Mutual respect and trust are at the core of a good relationship between a coach and a learner in any field of endeavour. Team leaders in professional service firms earn their respect by doing their leadership job well. That includes coaching. Their competence and achievements as professionals also play a part. It is probably true to say that they do not have to be among the best performers technically. As in sport and music, for instance, the learner is often more proficient professionally than the coach. Respect for the coach also depends on the way that the job is carried out. If learners believe that the coach is there genuinely to help rather than to show off, criticize or embarrass then respect follows. We all remember schoolteachers whom we respected and those whom we did not. Those who inspired and helped us are usually recalled with affection. We remember and despise those who were sarcastic, abusive and, in my day, gratuitously violent for just those failings. Respect for the coach is a function of the coach’s respect for the learner.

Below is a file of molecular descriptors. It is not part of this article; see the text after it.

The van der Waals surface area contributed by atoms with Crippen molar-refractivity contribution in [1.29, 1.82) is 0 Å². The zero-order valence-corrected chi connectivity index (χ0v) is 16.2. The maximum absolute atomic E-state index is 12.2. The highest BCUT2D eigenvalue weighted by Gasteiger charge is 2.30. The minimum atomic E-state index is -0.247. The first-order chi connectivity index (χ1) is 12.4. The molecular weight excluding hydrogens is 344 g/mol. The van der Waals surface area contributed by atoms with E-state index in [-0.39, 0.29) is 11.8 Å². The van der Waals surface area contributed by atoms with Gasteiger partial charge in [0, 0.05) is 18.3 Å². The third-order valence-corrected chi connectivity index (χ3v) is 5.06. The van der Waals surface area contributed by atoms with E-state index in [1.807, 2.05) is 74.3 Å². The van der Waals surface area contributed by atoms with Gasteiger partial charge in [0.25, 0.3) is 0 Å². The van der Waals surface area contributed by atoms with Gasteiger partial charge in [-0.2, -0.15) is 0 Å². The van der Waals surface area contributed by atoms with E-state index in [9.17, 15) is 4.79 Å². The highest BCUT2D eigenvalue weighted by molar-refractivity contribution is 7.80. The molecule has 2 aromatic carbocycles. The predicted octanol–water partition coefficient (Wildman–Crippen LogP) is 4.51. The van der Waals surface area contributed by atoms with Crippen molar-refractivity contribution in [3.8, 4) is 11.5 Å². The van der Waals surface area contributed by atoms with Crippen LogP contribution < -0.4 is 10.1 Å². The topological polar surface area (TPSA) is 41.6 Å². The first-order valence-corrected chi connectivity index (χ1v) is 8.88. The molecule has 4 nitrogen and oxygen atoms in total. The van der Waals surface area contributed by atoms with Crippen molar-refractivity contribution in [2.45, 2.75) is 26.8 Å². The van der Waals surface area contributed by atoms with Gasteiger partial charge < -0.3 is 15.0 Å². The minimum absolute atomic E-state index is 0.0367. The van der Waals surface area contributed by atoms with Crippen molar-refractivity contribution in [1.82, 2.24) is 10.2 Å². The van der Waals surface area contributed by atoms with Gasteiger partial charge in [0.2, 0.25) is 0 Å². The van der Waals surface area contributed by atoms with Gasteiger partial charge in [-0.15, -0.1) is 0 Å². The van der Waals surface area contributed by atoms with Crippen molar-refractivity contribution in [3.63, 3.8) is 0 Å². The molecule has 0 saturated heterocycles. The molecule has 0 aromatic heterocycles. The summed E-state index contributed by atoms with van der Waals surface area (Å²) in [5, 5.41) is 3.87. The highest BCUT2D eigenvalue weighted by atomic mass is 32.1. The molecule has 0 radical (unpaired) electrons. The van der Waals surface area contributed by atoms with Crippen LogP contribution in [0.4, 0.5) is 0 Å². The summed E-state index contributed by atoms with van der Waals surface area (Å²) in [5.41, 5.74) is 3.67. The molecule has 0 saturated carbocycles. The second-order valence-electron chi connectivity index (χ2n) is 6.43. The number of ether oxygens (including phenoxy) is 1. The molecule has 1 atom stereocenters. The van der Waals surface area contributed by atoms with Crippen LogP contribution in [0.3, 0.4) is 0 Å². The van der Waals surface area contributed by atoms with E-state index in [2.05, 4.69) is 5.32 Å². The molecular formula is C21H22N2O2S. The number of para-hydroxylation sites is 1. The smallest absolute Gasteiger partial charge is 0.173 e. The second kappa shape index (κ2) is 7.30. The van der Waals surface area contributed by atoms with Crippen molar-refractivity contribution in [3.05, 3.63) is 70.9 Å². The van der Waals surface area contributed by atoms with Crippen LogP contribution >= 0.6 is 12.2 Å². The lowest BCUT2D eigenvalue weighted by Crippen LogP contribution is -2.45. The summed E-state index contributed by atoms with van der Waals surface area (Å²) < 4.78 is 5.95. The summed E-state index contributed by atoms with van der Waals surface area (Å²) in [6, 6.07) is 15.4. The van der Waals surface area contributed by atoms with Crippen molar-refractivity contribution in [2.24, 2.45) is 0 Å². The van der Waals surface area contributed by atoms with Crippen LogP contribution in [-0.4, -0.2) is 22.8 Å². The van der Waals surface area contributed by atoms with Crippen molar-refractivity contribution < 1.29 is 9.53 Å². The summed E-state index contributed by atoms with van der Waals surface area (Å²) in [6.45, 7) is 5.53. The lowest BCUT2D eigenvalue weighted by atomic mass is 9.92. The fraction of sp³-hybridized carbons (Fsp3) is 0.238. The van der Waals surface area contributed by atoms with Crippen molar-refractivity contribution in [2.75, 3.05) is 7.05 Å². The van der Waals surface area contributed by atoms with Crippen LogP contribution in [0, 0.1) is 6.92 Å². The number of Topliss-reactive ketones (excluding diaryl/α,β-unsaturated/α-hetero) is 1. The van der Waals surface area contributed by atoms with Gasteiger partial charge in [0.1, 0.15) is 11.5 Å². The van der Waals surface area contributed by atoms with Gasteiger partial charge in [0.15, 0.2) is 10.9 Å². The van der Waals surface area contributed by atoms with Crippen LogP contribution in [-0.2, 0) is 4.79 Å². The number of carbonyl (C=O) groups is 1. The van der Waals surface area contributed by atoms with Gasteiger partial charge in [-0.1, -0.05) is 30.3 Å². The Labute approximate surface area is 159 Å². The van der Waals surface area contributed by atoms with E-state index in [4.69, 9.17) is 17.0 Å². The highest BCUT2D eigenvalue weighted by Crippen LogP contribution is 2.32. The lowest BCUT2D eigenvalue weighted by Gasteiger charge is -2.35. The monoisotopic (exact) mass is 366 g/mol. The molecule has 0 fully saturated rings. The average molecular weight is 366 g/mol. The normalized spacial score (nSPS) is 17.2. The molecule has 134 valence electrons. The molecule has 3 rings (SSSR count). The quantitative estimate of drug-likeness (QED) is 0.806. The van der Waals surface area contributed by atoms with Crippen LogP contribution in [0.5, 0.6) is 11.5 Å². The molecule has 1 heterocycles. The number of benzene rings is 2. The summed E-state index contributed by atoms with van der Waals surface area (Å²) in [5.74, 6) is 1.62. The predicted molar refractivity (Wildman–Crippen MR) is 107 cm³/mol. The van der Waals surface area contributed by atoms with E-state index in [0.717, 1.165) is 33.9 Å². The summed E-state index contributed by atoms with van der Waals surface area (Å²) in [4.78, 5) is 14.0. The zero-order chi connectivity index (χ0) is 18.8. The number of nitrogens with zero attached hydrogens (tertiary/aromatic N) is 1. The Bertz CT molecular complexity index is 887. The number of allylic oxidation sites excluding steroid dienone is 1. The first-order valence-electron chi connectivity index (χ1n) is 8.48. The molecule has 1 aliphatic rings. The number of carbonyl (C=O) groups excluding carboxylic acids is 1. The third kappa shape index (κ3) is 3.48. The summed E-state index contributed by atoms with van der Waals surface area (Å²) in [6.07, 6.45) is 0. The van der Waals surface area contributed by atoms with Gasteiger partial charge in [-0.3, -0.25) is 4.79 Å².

Mutual trust results in part from mutual respect. If the person being coached is unable to ask for help when needed; is uncomfortable or defensive with feedback; is unable to talk frankly about aspirations, achievements, mistakes and worries; and finds it difficult to relate on an even footing then there is insufficient trust. It takes time and effort to build trust. It is a part of the broader leadership role. It means taking a genuine interest in others and caring about them; being honest; showing appreciation; revealing your own values, aspirations, interests, concerns and mistakes; and working through problems together before they have time to fester.